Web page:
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Definition: deviance from The Penguin Dictionary of Psychology

Generally, any pattern of behaviour that is markedly different from the accepted standards within a society. The connotation is always that moral or ethical issues are involved, and the term is typically qualified to indicate the specific form of deviance being referred to, e.g. sexual deviance.


Summary Article: Deviant behaviour from The Social Science Jargon-Buster
Longer explanation

Deviant behaviours are behaviours that ‘deviate’ from something. The question is what that something is and who gets to define it. Now deviant behaviours are often thought of as inherent to an individual, but they're actually socially (and often legally) defined. Take adultery as an example - is it a deviant act? Well it all depends on who is setting the standards of acceptability. When the Taliban sets the standard, adultery is so deviant it's punishable by stoning. Even in the USA, the original (and often still existing) penal codes of most states find adultery both deviant and illegal (punishable by imprisonment and even treatment of insanity). Today, however, adultery has actually become the norm (think Hollywood). So while the religious right might still see adultery as deviant (and sinful), in many places it's actually become common, expected, and even accepted. Remember - deviant behaviours are labelled by a society's norms. So just as these norms are broad-ranging, constructed, and ever-shifting, so too are the behaviours we consider deviant (i.e. what's eccentric, immoral, and illegal).

Debates and controversies

The world would be a better place if we could stop deviant behaviour. Well, maybe not. Many social theorists believe that deviance is functional (see functionalism) for a society. When we see others as weird, eccentric or immoral, it allows us to see ourselves as mainstream, normal, and perhaps even righteous. Deviance also bonds societies together. We tend to strengthen our bonds when we percieve a common threat. Finally, deviant behaviours can open a path for societal evolution. In the USA 50 years ago, sitting at the front of a bus or trying to get served at a lunch counter were considered deviant if you were black. But the persistence of, and frustration over, these forms of deviance was a catalyst for much needed social change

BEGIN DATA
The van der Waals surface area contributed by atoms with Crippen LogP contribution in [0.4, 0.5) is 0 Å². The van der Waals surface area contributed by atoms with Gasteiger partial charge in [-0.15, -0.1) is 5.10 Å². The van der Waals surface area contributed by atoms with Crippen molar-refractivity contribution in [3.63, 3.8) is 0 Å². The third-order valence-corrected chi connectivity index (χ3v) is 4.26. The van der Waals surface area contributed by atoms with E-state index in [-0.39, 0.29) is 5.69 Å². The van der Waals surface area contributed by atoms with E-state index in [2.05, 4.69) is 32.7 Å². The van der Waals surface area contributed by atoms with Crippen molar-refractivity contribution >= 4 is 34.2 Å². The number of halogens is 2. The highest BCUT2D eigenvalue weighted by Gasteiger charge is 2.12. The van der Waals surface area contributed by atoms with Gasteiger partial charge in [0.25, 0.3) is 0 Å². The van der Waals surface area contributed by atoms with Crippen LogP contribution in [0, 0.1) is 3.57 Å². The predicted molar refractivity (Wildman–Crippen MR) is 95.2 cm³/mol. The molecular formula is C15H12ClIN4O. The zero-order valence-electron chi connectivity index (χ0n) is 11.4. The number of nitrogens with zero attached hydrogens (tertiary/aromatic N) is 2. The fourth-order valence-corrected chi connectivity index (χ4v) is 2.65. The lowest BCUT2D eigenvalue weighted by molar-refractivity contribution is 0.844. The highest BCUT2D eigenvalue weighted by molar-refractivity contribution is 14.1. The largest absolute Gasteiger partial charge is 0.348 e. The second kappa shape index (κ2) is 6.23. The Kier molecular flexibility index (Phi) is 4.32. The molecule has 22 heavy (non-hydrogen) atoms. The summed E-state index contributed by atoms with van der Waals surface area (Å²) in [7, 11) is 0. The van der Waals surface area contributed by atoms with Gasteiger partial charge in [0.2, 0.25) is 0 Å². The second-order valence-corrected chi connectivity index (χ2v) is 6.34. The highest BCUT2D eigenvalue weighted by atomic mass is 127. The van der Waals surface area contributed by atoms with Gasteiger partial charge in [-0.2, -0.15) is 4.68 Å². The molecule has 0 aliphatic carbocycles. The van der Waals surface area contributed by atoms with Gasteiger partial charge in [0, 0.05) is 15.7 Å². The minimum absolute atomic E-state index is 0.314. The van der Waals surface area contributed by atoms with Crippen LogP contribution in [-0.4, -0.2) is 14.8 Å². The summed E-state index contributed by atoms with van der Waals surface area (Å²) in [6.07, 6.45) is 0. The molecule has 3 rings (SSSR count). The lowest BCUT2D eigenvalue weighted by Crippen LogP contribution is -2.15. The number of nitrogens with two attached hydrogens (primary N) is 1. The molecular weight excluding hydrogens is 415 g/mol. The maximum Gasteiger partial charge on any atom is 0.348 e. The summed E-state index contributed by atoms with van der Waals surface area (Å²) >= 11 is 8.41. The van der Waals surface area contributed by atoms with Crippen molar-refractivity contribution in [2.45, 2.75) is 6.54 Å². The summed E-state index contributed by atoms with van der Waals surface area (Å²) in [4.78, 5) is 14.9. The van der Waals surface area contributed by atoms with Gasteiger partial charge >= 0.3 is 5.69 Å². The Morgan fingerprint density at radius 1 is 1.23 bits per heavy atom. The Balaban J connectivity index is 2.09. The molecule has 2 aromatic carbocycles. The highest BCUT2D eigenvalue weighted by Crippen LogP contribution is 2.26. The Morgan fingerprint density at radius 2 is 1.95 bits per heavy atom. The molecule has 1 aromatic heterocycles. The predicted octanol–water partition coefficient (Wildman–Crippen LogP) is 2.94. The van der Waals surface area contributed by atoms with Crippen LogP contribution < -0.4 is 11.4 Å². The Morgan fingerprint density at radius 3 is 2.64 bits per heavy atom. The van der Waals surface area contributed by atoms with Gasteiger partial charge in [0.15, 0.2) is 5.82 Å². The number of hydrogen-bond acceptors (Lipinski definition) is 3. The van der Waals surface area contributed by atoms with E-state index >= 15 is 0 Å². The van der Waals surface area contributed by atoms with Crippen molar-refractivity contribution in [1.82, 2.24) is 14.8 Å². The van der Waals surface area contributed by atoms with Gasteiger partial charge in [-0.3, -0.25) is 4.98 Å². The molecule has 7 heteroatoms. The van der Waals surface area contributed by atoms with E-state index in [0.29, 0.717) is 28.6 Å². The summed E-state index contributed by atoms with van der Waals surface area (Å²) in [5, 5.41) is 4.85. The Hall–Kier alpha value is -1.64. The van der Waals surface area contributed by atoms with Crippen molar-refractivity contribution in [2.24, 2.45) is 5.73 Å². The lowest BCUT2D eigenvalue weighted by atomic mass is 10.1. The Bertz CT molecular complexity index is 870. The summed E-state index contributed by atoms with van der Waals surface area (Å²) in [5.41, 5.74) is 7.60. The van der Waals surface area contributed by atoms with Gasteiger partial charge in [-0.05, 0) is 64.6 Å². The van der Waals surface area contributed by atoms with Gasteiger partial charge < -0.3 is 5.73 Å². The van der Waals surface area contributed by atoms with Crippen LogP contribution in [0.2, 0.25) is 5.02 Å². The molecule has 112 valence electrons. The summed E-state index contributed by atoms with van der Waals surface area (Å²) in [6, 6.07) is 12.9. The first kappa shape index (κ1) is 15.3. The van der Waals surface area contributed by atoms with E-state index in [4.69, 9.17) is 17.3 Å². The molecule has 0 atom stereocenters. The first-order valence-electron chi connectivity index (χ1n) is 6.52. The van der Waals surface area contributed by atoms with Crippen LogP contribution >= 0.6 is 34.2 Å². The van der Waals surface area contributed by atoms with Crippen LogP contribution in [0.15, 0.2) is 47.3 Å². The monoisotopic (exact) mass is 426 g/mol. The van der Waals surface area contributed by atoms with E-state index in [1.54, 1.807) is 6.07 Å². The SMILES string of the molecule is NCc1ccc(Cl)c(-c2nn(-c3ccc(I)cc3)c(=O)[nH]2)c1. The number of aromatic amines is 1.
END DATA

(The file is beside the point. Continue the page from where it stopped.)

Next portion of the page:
Practical application

As long as we have people, places and power we will have norms… and therefore deviance. And this is as true in the playground as it is in global politics. Deviance is thus a fascinating window for exploring our past values, our current values, what we may value in the future, as well as the values of others.

Key figures

While deviance has been explored by any number of sociologists, criminologists and social psychologists (see Recommended readings), a classic figure here is Durkheim. Through his study of norms and normlessness, Durkheim was one of the first to articulate deviance, in this case anomie, as a product of societal forces. Durkheim also explored deviance as a normal and, in fact, functional part of society that allows the majority to bond through shared legal, ethical, moral, and social norms.

You have to be deviant if you're going to do anything new.

David Lee TV Producer, co-creator of Frasier
Recommended readings

For contemporary introduction, I like Deviant Behavior (Humphrey 2005). For a broader array of readings, try Social Deviance: Readings in Theory and Research (Pontell 2004) or Deviant Behavior: A Text-Reader in the Sociology of Deviance (Kelly and Clarke 2003). If you're interested in Durkheim, you can delve into Suicide (1897 1997), which discusses deviance from social norms, or The Rules of Sociological Method (ch 3) (1895 1982), which discusses the functions of ‘pathology’.

© Zina O’Leary 2007

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